• According to the embodiment comprising a ring, the first layer comprises an internal surface used for mounting on the substrate and an external surface opposite the internal surface, the second layer being mounted on the external surface and the second material being pre-stressed in tension.
  • According to the embodiment comprising a ring and the second material is pre-stressed in tension, the first material comprises silicon.
  • According to the embodiment comprising a ring and where the second material is pre-stressed in tension, the second material comprises chromium on the silicon material of the first layer.
  • According to the embodiment comprising a ring and where the second material is pre-stressed in tension, the second material comprises one of chromium, aluminium, titanium, iron, gold, titanium oxide, tantalum oxide, silicon dioxide, zirconium oxide, aluminium oxide and silicon nitride on the silicon material of the first layer.
  • According to the embodiment comprising a ring, the first layer comprises an internal surface used for mounting on the substrate, the second layer being mounted on the internal surface and the second material being pre-stressed in compression.
  • According to the embodiment comprising a ring and the second material is pre-stressed in compression, the first material comprises silicon.
  • According to the embodiment comprising a ring and the second material is pre-stressed in compression, the second material comprises SiO2 on the silicon material of the first layer.
  • According to the embodiment comprising a ring and the second material is pre-stressed in compression, the second material comprises one of chromium, aluminium, titanium, iron, gold, titanium oxide, tantalum oxide, silicon dioxide, zirconium oxide, aluminium oxide and silicon nitride on the silicon material of the first layer.
  • According to an aspect, the sensitivity of miniature Fabry-Perot or capacitance pressure sensors is advantageously increased by way of the addition of internally pre-stressed material deposited, grown or otherwise present on the diaphragm, and where upon relaxing such internally stressed material induces a change in the shape of the diaphragm such that the sensitivity in presence of a bias pressure increases.
  • BRIEF DESCRIPTION OF THE DRAWINGS
    • Fig. 1 is a schematic cross-sectional view of a prior art Fabry-Perot pressure sensor;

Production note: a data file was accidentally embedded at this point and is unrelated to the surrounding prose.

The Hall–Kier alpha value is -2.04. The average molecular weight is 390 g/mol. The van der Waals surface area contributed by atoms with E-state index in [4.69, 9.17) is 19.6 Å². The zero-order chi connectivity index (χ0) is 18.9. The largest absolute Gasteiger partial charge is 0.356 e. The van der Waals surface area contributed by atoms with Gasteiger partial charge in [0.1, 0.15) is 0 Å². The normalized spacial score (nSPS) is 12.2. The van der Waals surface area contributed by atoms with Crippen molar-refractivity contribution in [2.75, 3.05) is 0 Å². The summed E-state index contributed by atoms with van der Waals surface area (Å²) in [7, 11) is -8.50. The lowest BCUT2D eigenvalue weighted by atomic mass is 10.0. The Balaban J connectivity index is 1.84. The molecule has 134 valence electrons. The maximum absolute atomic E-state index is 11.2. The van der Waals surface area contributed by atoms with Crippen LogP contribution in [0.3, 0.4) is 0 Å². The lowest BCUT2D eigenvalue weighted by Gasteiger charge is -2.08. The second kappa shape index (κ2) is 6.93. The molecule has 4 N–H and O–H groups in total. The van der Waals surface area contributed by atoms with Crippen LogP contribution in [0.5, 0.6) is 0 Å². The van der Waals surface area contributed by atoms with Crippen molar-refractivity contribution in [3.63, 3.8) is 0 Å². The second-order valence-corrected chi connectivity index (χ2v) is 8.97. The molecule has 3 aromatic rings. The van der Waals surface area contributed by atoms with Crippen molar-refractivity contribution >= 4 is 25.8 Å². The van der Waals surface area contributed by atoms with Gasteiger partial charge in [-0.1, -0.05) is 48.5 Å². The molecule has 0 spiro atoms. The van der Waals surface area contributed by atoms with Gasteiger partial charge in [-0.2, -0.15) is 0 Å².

• Fig. 2 is a schematic cross-sectional view of a prior art pressure sensor diaphragm deformed by applied external pressure;
    • Fig. 3 is a graph illustrating the response of a prior art pressure sensor relative to applied pressure with various diaphragm thicknesses;
    • Fig. 4 is a cross-sectional view of a pressure sensor having an externally-mounted centrally-positioned pre-stressed dot diaphragm for diaphragm pressure biasing;
    • Fig. 5 is a cross-sectional view of a Silicon-On-Insulator substrate;
    • Fig. 6 is a cross-sectional view of the deformation encountered by layers of SiO2 and a silicon device released from a Silicon-On-Insulator (SOI) handle;
    • Fig. 7 is a cross-sectional view of the pressure sensor with a diaphragm made with both silicon device and SiO2 layers;
    • Fig. 8 is a cross-sectional view of a pressure sensor with a diaphragm made with silicon device layer and a central SiO2 dot on the external surface;
    • Fig. 9 is a graph illustrating pressure sensor response curves for various SiO2 dot thicknesses (thick diaphragm);
    • Fig. 10 is a graph illustrating pressure sensor response curves for various SiO2 dot thicknesses (thin diaphragm);
    • Fig. 11 is a graph illustrating pressure sensitivity of two different sensors at 760 mmHg for various SiO2 dot thicknesses;
    • Fig. 12 is a cross-sectional view of a pressure sensor having an internally-mounted centrally-positioned pre-stressed dot diaphragm for diaphragm pressure biasing;
    • Fig. 13 is a cross-sectional view of a pressure sensor with a diaphragm made with silicon and a ring having internal tensile stresses located on the peripheral section of the external surface for diaphragm biasing; and
    • Fig. 14 is a cross-sectional view of a pressure sensor with a diaphragm made with silicon and a ring having internal compressive stresses located on the peripheral section of the internal surface for diaphragm biasing.
    DETAILED DESCRIPTION
  • In the following description of the embodiments, references to the accompanying drawings are by way of illustration of an example by which the invention may be practiced. It will be understood that other embodiments may be made without departing from the scope of the invention disclosed.
  • For a pressure sensor such as the one shown in Fig. 1 , applied pressure is obtained by measuring the deflection of the diaphragm 7. The sensitivity of such a sensor is given by the deflection of the diaphragm relative to the applied pressure. The more the diaphragm deflects, better is the sensitivity.
  • It has been said that the sensitivity of an absolute pressure sensor working with a bias pressure range (pressure range offset from vacuum) can be improved by thinning the diaphragm. But Fig. 3 also shows that for a given diaphragm thickness, no more sensitivity improvement is possible even for thinner diaphragms. It is noted that the sensitivity at low pressure increases as the diaphragm becomes thinner, but there is no such improvement of sensitivity at higher pressure, for e.g. at 760 mmHg. For a given pressure sensor diaphragm diameter working at a given bias pressure range, there exists a maximum sensitivity that can hardly be exceeded.